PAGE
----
Beijing lifts smog red alert

December 10, 2015
Beijing's first ever red alert for smog expires as blue skies and sunshine replace the thick haze
Beijing's first ever red alert for smog expires as blue skies and sunshine replace the thick haze

Beijing's first ever red alert for smog expired Thursday, as blue skies and sunshine replaced the thick haze that covered the city for days.

The Chinese capital put its air pollution emergency plan into action earlier this week, pulling half of all private vehicles off the streets from Tuesday, ordering many factories to close and recommending that some schools allow students to remain home.

The measures were being lifted from midday Thursday, according to a social media post by Beijing's environmental protection bureau.

The red alert, the highest tier of a four-colour warning system, came as heavy smog flooded the city for the second time in as many weeks.

The unprecedented move followed scathing public criticism aimed at the city's weak response to last week's thick haze, which saw pollution sky-rocket to levels not seen in years.

Counts of PM2.5—harmful microscopic particles that penetrate deep into the lungs—reached well over 600 micrograms per cubic metre last week, according to the US embassy, which issues independent readings, and were regularly above 300 in recent days.

By lunchtime on Thursday they were down to 22 as moderate winds blew from the north, below even the World Health Organization's recommended maximum exposure of 25.

Beijing residents watch a giant video screen outside a shopping mall on a polluted day, on December 9, 2015
Beijing residents watch a giant video screen outside a shopping mall on a polluted day, on December 9, 2015 Pollution red alerts spread to more Chinese cities, state media reported on December 9, as Beijing entered its third day of heavy smog, with officials warning poor conditions could last until Saturday in some places.

In a note posted online, the city wrote that the emergency measures had "been effective in slowing down the process of smog accumulation", and expressed its "heartfelt thanks" and "sincere tribute" for residents' contributions to the effort.

The city will "fight well a hard battle to prevent and contain air pollution", it said.

But the struggle is largely out of municipal officials' hands since much of its comes from neighbouring areas, where remained hazardous Thursday, particularly to the south in Hebei province.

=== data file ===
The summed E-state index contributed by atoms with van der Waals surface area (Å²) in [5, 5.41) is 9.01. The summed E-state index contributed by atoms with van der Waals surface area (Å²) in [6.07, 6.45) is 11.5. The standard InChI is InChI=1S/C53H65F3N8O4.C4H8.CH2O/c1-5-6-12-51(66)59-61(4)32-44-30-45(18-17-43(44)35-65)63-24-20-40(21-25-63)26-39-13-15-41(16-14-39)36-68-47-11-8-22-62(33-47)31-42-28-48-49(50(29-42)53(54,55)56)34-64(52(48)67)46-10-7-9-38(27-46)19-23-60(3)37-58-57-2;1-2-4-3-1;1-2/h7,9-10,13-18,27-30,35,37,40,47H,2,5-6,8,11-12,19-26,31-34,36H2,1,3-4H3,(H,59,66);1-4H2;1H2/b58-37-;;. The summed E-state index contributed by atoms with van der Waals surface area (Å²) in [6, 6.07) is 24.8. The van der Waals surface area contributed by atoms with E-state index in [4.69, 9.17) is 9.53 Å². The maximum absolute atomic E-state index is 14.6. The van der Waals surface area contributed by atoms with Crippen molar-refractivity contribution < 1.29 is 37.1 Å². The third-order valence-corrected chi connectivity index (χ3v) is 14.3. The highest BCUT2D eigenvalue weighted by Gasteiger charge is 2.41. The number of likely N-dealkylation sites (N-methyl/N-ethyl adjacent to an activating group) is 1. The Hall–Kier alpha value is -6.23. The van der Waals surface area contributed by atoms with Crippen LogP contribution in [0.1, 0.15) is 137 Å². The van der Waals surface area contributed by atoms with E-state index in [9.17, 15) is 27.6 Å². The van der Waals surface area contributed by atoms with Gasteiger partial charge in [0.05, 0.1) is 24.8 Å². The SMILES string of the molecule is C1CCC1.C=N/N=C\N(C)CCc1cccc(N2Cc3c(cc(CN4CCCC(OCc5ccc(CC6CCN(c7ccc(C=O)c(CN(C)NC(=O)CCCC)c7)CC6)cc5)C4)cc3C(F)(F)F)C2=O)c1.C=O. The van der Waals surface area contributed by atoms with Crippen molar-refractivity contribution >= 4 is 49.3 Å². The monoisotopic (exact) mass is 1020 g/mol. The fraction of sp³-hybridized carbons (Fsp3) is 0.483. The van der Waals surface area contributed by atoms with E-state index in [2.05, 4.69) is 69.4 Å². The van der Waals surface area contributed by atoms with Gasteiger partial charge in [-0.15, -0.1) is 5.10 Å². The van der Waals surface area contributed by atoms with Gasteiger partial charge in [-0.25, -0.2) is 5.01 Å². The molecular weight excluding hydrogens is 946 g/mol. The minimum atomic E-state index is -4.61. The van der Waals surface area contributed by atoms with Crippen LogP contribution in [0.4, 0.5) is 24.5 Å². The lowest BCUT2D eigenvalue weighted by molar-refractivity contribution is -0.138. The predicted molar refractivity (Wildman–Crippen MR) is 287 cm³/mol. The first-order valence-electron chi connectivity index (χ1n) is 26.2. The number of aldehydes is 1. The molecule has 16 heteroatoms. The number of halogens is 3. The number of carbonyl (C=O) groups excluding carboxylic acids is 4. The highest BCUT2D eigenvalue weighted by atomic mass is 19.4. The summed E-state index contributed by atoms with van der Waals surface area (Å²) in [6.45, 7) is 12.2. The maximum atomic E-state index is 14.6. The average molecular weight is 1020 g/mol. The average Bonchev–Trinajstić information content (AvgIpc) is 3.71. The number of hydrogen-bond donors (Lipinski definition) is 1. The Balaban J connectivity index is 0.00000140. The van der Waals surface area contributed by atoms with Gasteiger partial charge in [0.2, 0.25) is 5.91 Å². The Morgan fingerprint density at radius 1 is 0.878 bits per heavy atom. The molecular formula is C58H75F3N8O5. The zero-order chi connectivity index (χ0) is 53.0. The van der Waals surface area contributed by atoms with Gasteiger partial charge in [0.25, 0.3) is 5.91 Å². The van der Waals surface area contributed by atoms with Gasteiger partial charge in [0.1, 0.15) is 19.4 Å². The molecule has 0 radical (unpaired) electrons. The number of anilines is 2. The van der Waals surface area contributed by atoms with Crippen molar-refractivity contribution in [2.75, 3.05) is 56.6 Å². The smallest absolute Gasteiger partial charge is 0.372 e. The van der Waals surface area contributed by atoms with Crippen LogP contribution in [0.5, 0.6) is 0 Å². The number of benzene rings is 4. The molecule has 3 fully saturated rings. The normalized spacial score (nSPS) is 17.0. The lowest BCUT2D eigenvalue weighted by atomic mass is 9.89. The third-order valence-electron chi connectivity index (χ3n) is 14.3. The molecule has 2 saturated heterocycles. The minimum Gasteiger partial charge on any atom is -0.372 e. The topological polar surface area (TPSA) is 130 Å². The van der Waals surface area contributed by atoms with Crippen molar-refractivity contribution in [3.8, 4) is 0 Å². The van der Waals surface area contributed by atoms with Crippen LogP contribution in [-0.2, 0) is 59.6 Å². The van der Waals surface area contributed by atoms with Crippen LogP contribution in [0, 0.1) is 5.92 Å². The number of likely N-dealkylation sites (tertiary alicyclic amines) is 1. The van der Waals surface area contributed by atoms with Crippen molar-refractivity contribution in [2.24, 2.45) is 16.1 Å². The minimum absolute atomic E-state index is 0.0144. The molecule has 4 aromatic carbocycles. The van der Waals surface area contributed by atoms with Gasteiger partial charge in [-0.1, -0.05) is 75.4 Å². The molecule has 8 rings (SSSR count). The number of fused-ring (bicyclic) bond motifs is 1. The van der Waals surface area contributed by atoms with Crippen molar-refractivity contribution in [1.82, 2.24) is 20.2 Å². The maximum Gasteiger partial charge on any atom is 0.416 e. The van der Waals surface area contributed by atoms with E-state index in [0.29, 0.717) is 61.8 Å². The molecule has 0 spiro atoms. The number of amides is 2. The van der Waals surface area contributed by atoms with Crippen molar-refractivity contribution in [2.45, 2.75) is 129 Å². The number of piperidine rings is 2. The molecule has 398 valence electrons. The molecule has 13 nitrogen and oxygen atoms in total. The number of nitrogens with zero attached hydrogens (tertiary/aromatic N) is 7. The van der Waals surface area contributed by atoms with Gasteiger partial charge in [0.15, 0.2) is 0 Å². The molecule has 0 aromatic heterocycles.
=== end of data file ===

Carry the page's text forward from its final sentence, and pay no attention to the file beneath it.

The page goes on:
Hospital visits

The recurrent bad air has driven residents of the capital to hospitals in growing numbers, according to a report on Internet giant Tencent's news portal.

During the last month's periods of severe pollution, it said, trips to medical facilities using hailing app Didi Kuaidi—backed by Tencent—went from 3.4 percent of all journeys to 4.1 percent, an increase of more than a fifth.

It remains unclear how Beijing will respond to future airborne smog peaks
It remains unclear how Beijing will respond to future airborne smog peaks

The report also cited online retailer JD.com as saying pollution mask sales soared by as much as 400 percent in response to the bad air.

The miasma came as President Xi Jinping attended a critical meeting on climate change in Paris, a potentially embarrassing coincidence that underscored China's struggle to control the pollution that contributes to both its chronic smog and global warming.

Most of the country's greenhouse gas emissions come from the burning of coal for electricity and heating, particularly when demand peaks in winter, which is also the key cause of smog.

Earlier this month, China's meteorological bureau said it expected at least one and possibly two more bouts of heavy pollution in December, with the first expected as soon as Saturday.

It remains unclear how Beijing will respond to future airborne smog peaks, but other cities in the region followed its lead this week by issuing their own red alerts as levels climbed even higher than those seen in the capital.

Explore further: China smog climbs to perilous levels on eve of climate talks

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